THE OFFICIAL SITE OF THE TIMMINS ROCK JUNIOR A HOCKEY CLUB
Blind River Beavers Cochrane Crunch Elliot Lake Wildcats Espanola Express French River Rapids Hearst Lumberjacks Kirkland Lake Gold Miners Powassan Voodoos Rayside Balfour Canadiens Soo Eagles Soo Thunderbirds Timmins Rock | Hockey Canada Canadian Junior Hockey League Northern Ontario Hockey Association

UPDATE GAME 1: T-Birds edge Eskimos

SAULT STE. MARIE - The Soo Thunderbirds edged the Abitibi Eskimos 5-4 Saturday night at the Esser Centre to take a 1-0 lead in their best-of-seven NOJHL semi-final series.

Three-straight goals 1:03 apart in the first period put the home side in front, but the Eskimos battled back to make it a 4-3 game prior to the end of the opening frame.

“We jumped on them early,” said Thunderbirds coach Jordan Smith.

“We got a quick lead and we were real happy with the way we started the game, but then I thought we got away from our game plan a bit and we allowed the Eskis to get back in the game.

“We are happy with winning Game 1, but we are going to need to be better here in Game 2.”

The Eskimos tied Game 1 up 4-4 in the second period, before Gavin Burbach scored what would prove to be the game-winning goal short handed with 23 seconds remaining in the frame.

“It was a huge goal, obviously, the game winner,” Smith said.

“It was a great individual effort by Darcy Haines to make his way to the net and fight off two checkers and find Bur back door.

“I told those guys at the start of the playoffs that they are not going to score the way they did in the regular season. That’s just playoff hockey. The checking is tighter. It is harder to score. There aren’t as many goals. They are just going to have to continue to work hard and when there is an opportunity to score, bury their chance.

“I don’t think Bur is frustrated, at all. Blind River played a great series against us, a great series, and I don’t understand why everybody is so surprised by that, that they were one-goal games. It is playoff hockey, all the games are decided by one goal, outside of the back-to-back blowouts between the Eskimos and Elliot Lake (7-1 for the Bobcats and 6-2 for the Eskimos).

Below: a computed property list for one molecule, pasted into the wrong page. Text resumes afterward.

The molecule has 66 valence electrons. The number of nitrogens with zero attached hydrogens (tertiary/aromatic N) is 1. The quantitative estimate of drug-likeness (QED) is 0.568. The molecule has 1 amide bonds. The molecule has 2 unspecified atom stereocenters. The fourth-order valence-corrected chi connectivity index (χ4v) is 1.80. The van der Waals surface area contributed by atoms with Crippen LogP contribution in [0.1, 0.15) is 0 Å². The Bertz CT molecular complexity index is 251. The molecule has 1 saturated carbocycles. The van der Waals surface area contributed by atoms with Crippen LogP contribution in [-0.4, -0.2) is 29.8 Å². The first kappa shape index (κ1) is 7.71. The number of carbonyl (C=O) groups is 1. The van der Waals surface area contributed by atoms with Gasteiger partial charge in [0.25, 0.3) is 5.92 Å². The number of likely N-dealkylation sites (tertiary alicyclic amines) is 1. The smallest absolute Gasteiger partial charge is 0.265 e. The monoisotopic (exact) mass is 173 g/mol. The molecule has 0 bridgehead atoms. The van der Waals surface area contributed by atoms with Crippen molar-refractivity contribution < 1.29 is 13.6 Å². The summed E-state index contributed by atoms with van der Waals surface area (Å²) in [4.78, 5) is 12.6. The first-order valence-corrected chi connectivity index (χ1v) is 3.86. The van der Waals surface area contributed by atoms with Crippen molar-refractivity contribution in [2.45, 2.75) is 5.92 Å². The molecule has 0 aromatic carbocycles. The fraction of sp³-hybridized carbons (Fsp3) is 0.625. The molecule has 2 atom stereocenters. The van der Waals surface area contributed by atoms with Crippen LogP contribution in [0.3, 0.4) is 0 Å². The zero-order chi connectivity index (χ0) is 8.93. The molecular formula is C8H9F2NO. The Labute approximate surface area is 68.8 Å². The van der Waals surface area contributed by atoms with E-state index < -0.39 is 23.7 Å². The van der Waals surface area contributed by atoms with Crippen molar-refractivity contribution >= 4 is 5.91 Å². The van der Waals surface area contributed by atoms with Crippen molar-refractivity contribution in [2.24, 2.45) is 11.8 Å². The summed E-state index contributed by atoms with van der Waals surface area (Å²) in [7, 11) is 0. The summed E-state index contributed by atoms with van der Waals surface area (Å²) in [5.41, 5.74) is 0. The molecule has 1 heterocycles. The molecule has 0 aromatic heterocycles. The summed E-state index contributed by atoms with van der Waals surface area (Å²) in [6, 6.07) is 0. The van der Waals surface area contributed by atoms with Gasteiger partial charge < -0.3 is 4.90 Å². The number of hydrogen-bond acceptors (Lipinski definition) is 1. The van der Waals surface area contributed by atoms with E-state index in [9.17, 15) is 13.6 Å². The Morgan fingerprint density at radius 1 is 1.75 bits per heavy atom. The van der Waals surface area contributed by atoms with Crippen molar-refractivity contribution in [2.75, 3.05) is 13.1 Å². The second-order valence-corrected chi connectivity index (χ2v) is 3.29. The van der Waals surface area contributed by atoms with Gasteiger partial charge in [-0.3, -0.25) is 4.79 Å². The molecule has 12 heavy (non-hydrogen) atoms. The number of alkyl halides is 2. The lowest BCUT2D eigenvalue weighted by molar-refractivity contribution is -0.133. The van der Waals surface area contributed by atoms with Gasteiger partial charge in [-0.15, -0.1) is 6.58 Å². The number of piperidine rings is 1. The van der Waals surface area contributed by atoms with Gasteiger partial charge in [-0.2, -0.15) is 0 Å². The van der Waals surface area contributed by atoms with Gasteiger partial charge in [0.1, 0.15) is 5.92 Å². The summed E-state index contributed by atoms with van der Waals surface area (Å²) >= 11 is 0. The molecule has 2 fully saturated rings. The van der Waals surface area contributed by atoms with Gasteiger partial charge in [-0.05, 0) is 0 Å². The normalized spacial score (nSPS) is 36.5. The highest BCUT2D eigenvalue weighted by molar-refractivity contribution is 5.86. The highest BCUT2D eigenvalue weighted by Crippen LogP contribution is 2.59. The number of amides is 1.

“Other than that, it is a different game. So, we are happy with the way Bur is playing and hopefully we can find a way to win Game 2.”

Burbach’s short-handed goal proves that the Thunderbirds are capable of creating offence regardless of the situation.

“Those two especially,” Smith said.

“They work very hard to score. That is why Bur had 48 goals, because he works hard for them.

“And I don’t think the play by Haines can be overlooked. Bur scored the goal, but he more or less finished off a brilliant effort by Haines to work his way to the net while being hooked and held, at one point he went to his knees and then got back up and he knew where Burbach was and Bur was in the right spot.”

Anthony Miller, Nicolas Tassone, Eric Hillock and Matthew Mitchell had the other Thunderbirds goals.

Landon Hiebert had a pair of goals for the Eskimos, while Brenden Locke and Zach Innes each scored once.

Despite the loss, Eskimos coach and general manager Paul Gagne was pleased with the way the Eskimos played in Game 1, for the most part.

“We made four errors, which we hadn’t been doing the last four or five games,” he said.